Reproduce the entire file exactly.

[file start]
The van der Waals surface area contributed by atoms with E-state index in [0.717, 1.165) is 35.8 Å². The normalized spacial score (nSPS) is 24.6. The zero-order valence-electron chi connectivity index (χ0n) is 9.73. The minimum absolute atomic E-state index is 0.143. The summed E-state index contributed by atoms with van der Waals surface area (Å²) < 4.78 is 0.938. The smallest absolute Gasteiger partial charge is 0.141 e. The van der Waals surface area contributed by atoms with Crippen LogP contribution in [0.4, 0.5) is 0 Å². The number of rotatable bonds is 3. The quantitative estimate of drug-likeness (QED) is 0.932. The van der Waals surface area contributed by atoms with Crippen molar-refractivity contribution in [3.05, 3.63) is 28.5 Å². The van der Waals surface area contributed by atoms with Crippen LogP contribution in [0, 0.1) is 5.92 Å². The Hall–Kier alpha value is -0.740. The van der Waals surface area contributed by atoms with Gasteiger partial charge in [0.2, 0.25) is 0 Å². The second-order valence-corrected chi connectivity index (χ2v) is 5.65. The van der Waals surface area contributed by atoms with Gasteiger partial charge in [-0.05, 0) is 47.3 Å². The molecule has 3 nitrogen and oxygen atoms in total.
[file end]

The van der Waals surface area contributed by atoms with E-state index in [0.717, 1.165) is 35.8 Å². The normalized spacial score (nSPS) is 24.6. The zero-order valence-electron chi connectivity index (χ0n) is 9.73. The minimum absolute atomic E-state index is 0.143. The summed E-state index contributed by atoms with van der Waals surface area (Å²) < 4.78 is 0.938. The smallest absolute Gasteiger partial charge is 0.141 e. The van der Waals surface area contributed by atoms with Crippen LogP contribution in [0.4, 0.5) is 0 Å². The number of rotatable bonds is 3. The quantitative estimate of drug-likeness (QED) is 0.932. The van der Waals surface area contributed by atoms with Crippen molar-refractivity contribution in [3.05, 3.63) is 28.5 Å². The van der Waals surface area contributed by atoms with Crippen LogP contribution in [0, 0.1) is 5.92 Å². The Hall–Kier alpha value is -0.740. The van der Waals surface area contributed by atoms with Gasteiger partial charge in [0.2, 0.25) is 0 Å². The second-order valence-corrected chi connectivity index (χ2v) is 5.65. The van der Waals surface area contributed by atoms with Gasteiger partial charge in [-0.05, 0) is 47.3 Å². The molecule has 3 nitrogen and oxygen atoms in total.